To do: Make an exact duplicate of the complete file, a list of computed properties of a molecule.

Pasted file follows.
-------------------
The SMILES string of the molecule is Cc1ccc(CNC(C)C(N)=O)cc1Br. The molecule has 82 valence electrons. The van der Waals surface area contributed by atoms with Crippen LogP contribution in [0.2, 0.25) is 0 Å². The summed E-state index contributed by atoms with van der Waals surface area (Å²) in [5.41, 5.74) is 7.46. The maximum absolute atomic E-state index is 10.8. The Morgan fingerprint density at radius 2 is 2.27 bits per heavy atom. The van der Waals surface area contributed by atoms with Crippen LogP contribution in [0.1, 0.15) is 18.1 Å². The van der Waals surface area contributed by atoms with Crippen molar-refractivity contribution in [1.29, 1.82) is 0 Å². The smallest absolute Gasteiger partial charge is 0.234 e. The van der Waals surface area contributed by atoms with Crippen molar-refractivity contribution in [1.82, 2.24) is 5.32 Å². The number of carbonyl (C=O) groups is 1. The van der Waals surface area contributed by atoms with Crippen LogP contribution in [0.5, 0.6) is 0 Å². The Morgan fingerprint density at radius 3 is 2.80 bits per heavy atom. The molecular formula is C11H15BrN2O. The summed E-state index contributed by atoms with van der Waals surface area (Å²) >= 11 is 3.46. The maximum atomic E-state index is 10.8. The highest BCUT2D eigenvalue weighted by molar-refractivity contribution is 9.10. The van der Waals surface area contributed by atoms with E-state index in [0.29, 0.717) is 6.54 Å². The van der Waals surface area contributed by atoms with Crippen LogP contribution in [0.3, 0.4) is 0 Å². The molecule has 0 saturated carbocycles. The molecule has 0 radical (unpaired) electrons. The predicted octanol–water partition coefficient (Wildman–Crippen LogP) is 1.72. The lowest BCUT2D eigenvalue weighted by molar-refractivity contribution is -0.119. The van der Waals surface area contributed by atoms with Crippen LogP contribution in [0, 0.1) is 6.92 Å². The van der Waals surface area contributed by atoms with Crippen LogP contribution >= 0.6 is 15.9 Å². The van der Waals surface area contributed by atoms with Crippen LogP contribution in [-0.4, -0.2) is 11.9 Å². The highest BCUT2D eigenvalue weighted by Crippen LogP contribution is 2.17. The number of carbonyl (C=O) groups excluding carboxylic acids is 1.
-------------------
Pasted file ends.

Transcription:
The SMILES string of the molecule is Cc1ccc(CNC(C)C(N)=O)cc1Br. The molecule has 82 valence electrons. The van der Waals surface area contributed by atoms with Crippen LogP contribution in [0.2, 0.25) is 0 Å². The summed E-state index contributed by atoms with van der Waals surface area (Å²) in [5.41, 5.74) is 7.46. The maximum absolute atomic E-state index is 10.8. The Morgan fingerprint density at radius 2 is 2.27 bits per heavy atom. The van der Waals surface area contributed by atoms with Crippen LogP contribution in [0.1, 0.15) is 18.1 Å². The van der Waals surface area contributed by atoms with Crippen molar-refractivity contribution in [1.29, 1.82) is 0 Å². The smallest absolute Gasteiger partial charge is 0.234 e. The van der Waals surface area contributed by atoms with Crippen molar-refractivity contribution in [1.82, 2.24) is 5.32 Å². The number of carbonyl (C=O) groups is 1. The van der Waals surface area contributed by atoms with Crippen LogP contribution in [0.5, 0.6) is 0 Å². The Morgan fingerprint density at radius 3 is 2.80 bits per heavy atom. The molecular formula is C11H15BrN2O. The summed E-state index contributed by atoms with van der Waals surface area (Å²) >= 11 is 3.46. The maximum atomic E-state index is 10.8. The highest BCUT2D eigenvalue weighted by molar-refractivity contribution is 9.10. The van der Waals surface area contributed by atoms with E-state index in [0.29, 0.717) is 6.54 Å². The van der Waals surface area contributed by atoms with Crippen LogP contribution in [0.3, 0.4) is 0 Å². The molecule has 0 saturated carbocycles. The molecule has 0 radical (unpaired) electrons. The predicted octanol–water partition coefficient (Wildman–Crippen LogP) is 1.72. The lowest BCUT2D eigenvalue weighted by molar-refractivity contribution is -0.119. The van der Waals surface area contributed by atoms with Crippen LogP contribution in [0, 0.1) is 6.92 Å². The van der Waals surface area contributed by atoms with Crippen LogP contribution >= 0.6 is 15.9 Å². The van der Waals surface area contributed by atoms with Crippen LogP contribution in [-0.4, -0.2) is 11.9 Å². The highest BCUT2D eigenvalue weighted by Crippen LogP contribution is 2.17. The number of carbonyl (C=O) groups excluding carboxylic acids is 1.